Researcher works to improve yogurt’s health profile

Linda Benedict, Blanchard, Tobie M.  |  12/5/2013 8:24:00 PM

Kayanush Aryana is a professor of dairy foods technology in the School of Animal Sciences and Department of Food Science. (Photo by John Wozniak.)

Tobie Blanchard

The popular Dairy Store on LSU’s campus features ice cream in flavors such as Tiger Bite and Rum Raisin, but on the other side of the Dairy Science building, LSU AgCenter researchers are working on ways to make dairy products healthier. One of those researchers, Kayanush Aryana, is adding healthy ingredients to yogurt such as immune boosters, omega-3 fatty acids and fiber.

“We’ve also tried heart healthy yogurt. We’ve added ingredients such as magnesium, manganese, niacin, riboflavin, thiamine, folic acid and fiber,” Aryana said.

When used in small amounts, some of these added ingredients have little effect on the taste and texture of the yogurt.

Aryana is also working with lutein, which promotes eye health. But, lutein affects the color of the end product.

“Because lutein is a carotenoid, it will bring its red color into the product. So you want to go with lutein in strawberry yogurt instead of lemon yogurt,”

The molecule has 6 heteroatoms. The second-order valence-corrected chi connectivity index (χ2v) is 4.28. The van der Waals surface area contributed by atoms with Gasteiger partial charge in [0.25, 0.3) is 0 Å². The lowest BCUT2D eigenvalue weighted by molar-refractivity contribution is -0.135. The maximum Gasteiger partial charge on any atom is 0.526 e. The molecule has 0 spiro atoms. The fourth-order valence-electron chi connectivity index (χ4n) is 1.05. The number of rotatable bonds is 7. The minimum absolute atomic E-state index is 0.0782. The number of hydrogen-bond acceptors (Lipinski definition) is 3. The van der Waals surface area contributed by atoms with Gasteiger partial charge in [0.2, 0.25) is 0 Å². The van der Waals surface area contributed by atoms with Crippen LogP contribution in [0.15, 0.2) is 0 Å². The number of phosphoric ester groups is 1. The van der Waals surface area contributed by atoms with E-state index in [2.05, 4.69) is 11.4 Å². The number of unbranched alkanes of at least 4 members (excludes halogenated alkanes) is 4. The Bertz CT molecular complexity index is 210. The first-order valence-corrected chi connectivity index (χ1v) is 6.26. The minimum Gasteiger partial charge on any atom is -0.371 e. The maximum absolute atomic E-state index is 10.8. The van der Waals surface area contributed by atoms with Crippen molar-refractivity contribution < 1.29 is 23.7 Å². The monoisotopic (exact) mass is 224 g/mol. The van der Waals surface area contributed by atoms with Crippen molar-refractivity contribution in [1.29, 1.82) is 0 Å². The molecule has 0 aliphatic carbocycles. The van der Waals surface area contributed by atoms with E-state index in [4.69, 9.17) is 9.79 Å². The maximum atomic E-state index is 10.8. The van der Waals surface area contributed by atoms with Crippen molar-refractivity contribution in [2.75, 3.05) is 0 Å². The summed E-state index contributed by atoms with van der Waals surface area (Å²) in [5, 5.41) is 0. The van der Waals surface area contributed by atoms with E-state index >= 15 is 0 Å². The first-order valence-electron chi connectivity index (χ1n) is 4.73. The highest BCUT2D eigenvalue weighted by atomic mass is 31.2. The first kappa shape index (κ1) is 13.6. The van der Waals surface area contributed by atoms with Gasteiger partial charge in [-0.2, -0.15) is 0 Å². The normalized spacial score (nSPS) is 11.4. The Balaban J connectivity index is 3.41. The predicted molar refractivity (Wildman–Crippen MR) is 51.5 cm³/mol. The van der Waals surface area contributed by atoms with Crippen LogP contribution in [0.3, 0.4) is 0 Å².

Aryana said. Aryana has determined that the lutein is stable in the yogurt over time and has shown that it does not alter the yogurt’s microbial profile.

For the product to be considered yogurt, it must contain the cultures Lactobacillus bulgaricus and Streptococcus thermophilus. Aryana says these microorganisms, also known as starter bacteria, have their own benefits, such as helping maintain good intestinal and digestive health.

L. bulgaricus produces large amounts of lactic acid, thus inhibiting the growth of gut pathogens. S. thermophilus has antioxidant activity, which scavenges the body for free radicals.

But these bacteria often are killed off in large numbers before they establish and impart their health benefits.

“These culture bacteria are susceptible to the stomach acids and the bile,” Aryana said.

So he is studying ways to enhance their acid and bile tolerances using pulsed electric fields among other techniques.

Aryana also is working with Pennington Biomedical Research Center as the lead institution on a National Institutes of Health grant to study slowly digestible starch. The five-year study is looking at the role of this starch on diabetes risk factors in pre-diabetic people. Aryana is looking at using yogurt as one of the vehicles to deliver the starch.

Tobie Blanchard is a writer in LSU AgCenter Communications.

(This article was published in the fall 2013 issue of Louisiana Agriculture magazine.)

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